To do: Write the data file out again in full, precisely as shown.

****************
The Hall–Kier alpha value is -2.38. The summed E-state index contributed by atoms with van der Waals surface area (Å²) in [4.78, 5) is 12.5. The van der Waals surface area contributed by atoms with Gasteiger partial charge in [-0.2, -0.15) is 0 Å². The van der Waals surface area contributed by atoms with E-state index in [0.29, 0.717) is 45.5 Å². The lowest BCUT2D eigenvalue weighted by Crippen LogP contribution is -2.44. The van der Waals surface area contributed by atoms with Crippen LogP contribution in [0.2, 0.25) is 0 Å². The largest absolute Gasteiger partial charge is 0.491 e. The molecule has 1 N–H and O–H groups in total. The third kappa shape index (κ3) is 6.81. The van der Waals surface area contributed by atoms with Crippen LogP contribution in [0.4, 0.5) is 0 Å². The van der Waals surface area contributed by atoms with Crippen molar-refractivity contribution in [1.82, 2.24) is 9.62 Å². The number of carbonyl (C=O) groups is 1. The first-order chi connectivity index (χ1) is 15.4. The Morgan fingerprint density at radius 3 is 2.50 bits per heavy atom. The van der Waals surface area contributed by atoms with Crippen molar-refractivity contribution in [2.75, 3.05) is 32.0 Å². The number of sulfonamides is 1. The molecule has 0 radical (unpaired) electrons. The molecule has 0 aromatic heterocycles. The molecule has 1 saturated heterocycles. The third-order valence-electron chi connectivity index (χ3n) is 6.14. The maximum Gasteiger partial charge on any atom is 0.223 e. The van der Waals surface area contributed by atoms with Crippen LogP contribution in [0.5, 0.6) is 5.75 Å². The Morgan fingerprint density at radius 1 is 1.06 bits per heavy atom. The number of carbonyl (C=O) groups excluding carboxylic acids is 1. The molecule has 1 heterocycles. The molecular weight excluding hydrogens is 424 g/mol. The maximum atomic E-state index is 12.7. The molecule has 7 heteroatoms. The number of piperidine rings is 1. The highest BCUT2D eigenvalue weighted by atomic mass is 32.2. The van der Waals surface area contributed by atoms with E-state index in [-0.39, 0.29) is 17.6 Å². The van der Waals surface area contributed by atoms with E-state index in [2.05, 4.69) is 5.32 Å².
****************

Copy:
The Hall–Kier alpha value is -2.38. The summed E-state index contributed by atoms with van der Waals surface area (Å²) in [4.78, 5) is 12.5. The van der Waals surface area contributed by atoms with Gasteiger partial charge in [-0.2, -0.15) is 0 Å². The van der Waals surface area contributed by atoms with E-state index in [0.29, 0.717) is 45.5 Å². The lowest BCUT2D eigenvalue weighted by Crippen LogP contribution is -2.44. The van der Waals surface area contributed by atoms with Crippen LogP contribution in [0.2, 0.25) is 0 Å². The largest absolute Gasteiger partial charge is 0.491 e. The molecule has 1 N–H and O–H groups in total. The third kappa shape index (κ3) is 6.81. The van der Waals surface area contributed by atoms with Crippen LogP contribution in [0.4, 0.5) is 0 Å². The van der Waals surface area contributed by atoms with Crippen molar-refractivity contribution in [1.82, 2.24) is 9.62 Å². The number of carbonyl (C=O) groups is 1. The first-order chi connectivity index (χ1) is 15.4. The Morgan fingerprint density at radius 3 is 2.50 bits per heavy atom. The van der Waals surface area contributed by atoms with Crippen molar-refractivity contribution in [2.75, 3.05) is 32.0 Å². The number of sulfonamides is 1. The molecule has 0 radical (unpaired) electrons. The molecule has 0 aromatic heterocycles. The molecule has 1 saturated heterocycles. The third-order valence-electron chi connectivity index (χ3n) is 6.14. The maximum Gasteiger partial charge on any atom is 0.223 e. The van der Waals surface area contributed by atoms with Crippen LogP contribution in [0.5, 0.6) is 5.75 Å². The Morgan fingerprint density at radius 1 is 1.06 bits per heavy atom. The number of carbonyl (C=O) groups excluding carboxylic acids is 1. The molecule has 1 heterocycles. The molecular weight excluding hydrogens is 424 g/mol. The maximum atomic E-state index is 12.7. The molecule has 7 heteroatoms. The number of piperidine rings is 1. The highest BCUT2D eigenvalue weighted by atomic mass is 32.2. The van der Waals surface area contributed by atoms with E-state index in [-0.39, 0.29) is 17.6 Å². The van der Waals surface area contributed by atoms with E-state index in [2.05, 4.69) is 5.32 Å².